During Heavy Rain’s opening sequence, you get a glimpse into your character’s life. He has two sons named Jason and Shaun, and it happens to be the former’s birthday today, so you engage in some shenanigans to celebrate. One of these includes a mock sword fight with Jason, and while our videogame instincts would tell us winning is necessary and preferred, that’s not the case here.

The outcome can fall in your favor, but true victory is found in relinquishing the controller to let Jason win. It’s a rare moment in Heavy Rain, but Pyre adopts this perspective as a core theme in its story that influences the decisions you make and deconstructs your perceptions of winning and losing.

Pyre puts you in the role of The Reader. You’re discovered by a ragtag band of outcasts that have been cast down into a purgatorial wasteland called the Downside. You don’t know what you did to earn your sentence here, but at least you have the rare gift of literacy. It’s an essential component to overseeing Rites, which are fantastical sport matches that test the resolve, cooperation, and worth of two Triumvirates. Whosoever proves their glory with consistent victories will have a chance to absolve one of their own member’s misdeeds in a Liberation Rite, and he or she will be welcomed back to their previous homeland: the Commonwealth.

As I acquainted myself with my newfound friends and found even more throughout this pilgrimage of redemption, I discovered most of their so-called “crimes” hardily qualified as such. The Rites were instituted as a system of reform intended to rehabilitate the worst of the worst, but now the Commonwealth’s rulers abused it to silence their opposition.

It became a moral imperative to win on my team’s behalf and fight for freedom; they needed to return one by one to stoke the ashes of a revolution. However, my first Liberation Rite ended in humiliating defeat. I nearly restarted the match out of habit to prevent the other team’s unsavory member from receiving absolution he didn’t personally deserve, but I froze when I saw these words come up to confirm the outcome:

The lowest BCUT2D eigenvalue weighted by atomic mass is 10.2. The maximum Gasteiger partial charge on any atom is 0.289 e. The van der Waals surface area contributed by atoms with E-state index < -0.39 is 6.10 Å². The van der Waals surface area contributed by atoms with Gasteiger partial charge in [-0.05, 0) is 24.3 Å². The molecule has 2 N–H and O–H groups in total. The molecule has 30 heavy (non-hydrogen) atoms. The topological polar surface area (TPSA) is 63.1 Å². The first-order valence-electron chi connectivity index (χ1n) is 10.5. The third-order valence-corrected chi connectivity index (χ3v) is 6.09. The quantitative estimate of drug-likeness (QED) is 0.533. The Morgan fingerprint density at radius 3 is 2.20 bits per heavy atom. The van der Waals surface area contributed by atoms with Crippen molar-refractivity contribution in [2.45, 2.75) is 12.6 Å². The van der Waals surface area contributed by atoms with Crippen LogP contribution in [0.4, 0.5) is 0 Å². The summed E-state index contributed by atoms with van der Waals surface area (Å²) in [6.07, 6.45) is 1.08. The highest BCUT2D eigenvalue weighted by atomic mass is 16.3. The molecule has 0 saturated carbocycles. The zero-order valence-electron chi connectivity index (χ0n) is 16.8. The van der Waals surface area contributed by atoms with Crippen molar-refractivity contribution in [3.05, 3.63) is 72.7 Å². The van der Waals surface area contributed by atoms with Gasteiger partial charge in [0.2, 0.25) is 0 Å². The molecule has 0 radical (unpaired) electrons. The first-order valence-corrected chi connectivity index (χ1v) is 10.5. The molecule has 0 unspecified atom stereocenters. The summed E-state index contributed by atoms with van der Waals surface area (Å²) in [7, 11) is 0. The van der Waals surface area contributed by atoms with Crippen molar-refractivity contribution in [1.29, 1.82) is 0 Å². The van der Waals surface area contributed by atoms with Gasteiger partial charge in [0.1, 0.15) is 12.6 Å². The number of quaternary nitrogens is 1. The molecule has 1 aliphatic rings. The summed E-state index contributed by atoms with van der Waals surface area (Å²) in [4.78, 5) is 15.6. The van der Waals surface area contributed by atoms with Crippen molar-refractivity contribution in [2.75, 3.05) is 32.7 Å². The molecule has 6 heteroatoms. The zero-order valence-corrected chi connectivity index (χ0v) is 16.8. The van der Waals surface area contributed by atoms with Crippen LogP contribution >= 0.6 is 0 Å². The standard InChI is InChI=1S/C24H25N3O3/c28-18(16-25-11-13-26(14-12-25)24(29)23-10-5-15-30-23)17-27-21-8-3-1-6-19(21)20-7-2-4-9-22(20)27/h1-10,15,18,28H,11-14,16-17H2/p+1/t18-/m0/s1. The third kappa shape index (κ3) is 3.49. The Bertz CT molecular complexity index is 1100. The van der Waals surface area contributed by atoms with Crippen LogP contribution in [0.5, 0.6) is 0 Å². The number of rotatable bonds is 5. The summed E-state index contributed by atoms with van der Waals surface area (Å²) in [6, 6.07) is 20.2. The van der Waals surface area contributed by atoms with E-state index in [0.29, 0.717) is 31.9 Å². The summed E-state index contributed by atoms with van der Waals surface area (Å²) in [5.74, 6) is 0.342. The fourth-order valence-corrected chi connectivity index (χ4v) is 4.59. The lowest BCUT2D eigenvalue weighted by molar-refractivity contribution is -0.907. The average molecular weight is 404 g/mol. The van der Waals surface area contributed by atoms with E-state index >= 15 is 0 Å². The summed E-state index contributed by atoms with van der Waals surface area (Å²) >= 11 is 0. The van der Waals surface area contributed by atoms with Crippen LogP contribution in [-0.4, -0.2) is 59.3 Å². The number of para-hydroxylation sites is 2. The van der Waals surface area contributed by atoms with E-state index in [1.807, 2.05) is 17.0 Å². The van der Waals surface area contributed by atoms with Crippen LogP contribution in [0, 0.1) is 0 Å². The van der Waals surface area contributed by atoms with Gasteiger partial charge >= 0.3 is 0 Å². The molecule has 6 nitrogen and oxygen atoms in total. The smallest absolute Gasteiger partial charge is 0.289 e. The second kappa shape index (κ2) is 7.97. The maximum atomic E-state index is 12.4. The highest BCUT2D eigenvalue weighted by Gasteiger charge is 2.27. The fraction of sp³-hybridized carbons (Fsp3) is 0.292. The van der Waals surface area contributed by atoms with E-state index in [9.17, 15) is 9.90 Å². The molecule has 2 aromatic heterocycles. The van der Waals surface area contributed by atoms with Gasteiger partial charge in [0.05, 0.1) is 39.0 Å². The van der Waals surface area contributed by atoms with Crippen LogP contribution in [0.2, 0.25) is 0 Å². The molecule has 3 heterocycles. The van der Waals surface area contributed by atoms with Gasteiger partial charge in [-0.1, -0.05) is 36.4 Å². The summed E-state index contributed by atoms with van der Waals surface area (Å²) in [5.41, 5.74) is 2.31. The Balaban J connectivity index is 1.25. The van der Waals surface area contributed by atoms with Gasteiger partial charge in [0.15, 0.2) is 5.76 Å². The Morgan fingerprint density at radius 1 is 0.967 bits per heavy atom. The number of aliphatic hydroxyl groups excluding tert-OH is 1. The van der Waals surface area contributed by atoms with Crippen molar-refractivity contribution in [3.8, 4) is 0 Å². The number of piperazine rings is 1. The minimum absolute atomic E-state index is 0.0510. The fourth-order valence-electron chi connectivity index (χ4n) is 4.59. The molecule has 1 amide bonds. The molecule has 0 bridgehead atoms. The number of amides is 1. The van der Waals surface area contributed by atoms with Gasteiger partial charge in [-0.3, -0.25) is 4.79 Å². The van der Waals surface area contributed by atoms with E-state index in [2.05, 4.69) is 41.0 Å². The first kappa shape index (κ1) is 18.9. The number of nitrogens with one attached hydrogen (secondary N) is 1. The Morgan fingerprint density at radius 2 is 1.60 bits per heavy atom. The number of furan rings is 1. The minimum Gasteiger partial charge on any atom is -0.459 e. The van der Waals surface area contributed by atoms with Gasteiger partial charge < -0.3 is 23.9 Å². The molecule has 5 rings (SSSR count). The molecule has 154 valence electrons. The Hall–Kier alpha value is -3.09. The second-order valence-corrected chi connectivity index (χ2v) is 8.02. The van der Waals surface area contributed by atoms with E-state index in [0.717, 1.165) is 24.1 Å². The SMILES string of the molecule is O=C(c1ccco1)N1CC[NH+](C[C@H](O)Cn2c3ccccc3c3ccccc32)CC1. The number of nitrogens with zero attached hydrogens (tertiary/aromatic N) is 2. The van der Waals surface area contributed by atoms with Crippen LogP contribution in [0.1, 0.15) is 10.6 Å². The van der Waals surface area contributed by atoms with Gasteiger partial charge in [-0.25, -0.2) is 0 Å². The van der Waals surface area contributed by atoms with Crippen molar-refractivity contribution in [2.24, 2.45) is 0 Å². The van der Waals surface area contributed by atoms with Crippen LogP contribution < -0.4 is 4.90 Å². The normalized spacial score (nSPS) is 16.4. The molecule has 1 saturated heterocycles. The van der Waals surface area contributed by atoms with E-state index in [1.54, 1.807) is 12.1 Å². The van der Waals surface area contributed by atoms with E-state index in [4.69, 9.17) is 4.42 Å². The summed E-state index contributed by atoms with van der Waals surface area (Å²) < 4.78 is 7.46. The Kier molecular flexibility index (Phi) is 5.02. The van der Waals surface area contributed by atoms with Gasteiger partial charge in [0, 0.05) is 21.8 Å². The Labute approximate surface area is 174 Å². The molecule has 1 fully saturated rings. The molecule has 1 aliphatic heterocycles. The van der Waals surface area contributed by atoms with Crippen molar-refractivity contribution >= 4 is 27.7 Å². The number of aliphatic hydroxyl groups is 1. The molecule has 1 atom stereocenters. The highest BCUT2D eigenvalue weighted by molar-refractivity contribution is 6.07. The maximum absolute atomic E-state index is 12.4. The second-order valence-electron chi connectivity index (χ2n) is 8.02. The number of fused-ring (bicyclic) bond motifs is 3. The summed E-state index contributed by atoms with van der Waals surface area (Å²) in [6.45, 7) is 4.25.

“Accept this, for it is done.”

I would hardly accept defeat in any videogame because I can (and am usually forced) to restart until I make things right. Pyre presents this as an option, instead encouraging players to  recognize that defeat is an expected part of the experience. One of its loading screens even reads, “Your story shall continue, regardless of the outcome of this or any Rite; you need but see it through.” Initially I saw failure as unacceptable. My vision of the greater good had to prevail above all else.

One of the Triumvirates, The Fate, taught me otherwise. When I summarily beat them early on, one of their members furiously refused to back down, but their gracious leader reminded him, “We do what is ordained, and nothing less.” Indeed, the Rites were created by an ancient group called The Eight Scribes, and most of the world’s characters believe they shape the fates and destinies of everyone for the greater good. As the Reader, you’re forced to accept this to a degree since the stars relay the Scribes’ will, astrologically dictating where your team ought to go next and who you’ll face.

When everything was going my way, I was okay with the idea of the Scribes’ unseen hands guiding my team’s direction, but like that member in The Fate’s Triumvirate, I changed my mind when things went sour. I became much like Job’s wife, who scorned God for taking away her husband’s livelihood. But he told her, “Shall we indeed accept good from God and not accept adversity?” (Job 2:10)

In many single-player experiences, failure is game over. However, Pyre indicates that we aren’t meant to rewind the clock or possess extra lives because we often can’t see what’s best for us. Initially, I was only concerned about my friends and the outcomes I deemed best, but eventually I felt like losing to some Triumvirates who deserved to win. When I had a chance to reverse my loss when a victor offered his freedom to my appointed friend, I refused, even though I had doubted his integrity beforehand. I almost couldn’t believe what I was doing, but you could say that the Scribes’ teachings got to me:

“Mercy, even for the perpetrators of the darkest deeds. As our liege Soliam Murr drifted in an ocean of regret, he found there mercy, or rather, it found him, and it saved his life. Mercy! Freedom! They are intertwined.”

I could have transcended the rules of the Rites with endless second chances because, in the end, Pyre is a game. But whenever I restarted and altered the outcome, it always felt wrong, as if I had violated the spirit of the game in the game. As Solomon said, “There is an appointed time for everything” (Ecc. 3:1). Good things can and will arise at your expense. If you accept this and count your blessings, you’ll find yourself capable of a gracious mercy toward others, no matter the consequences. This is true freedom.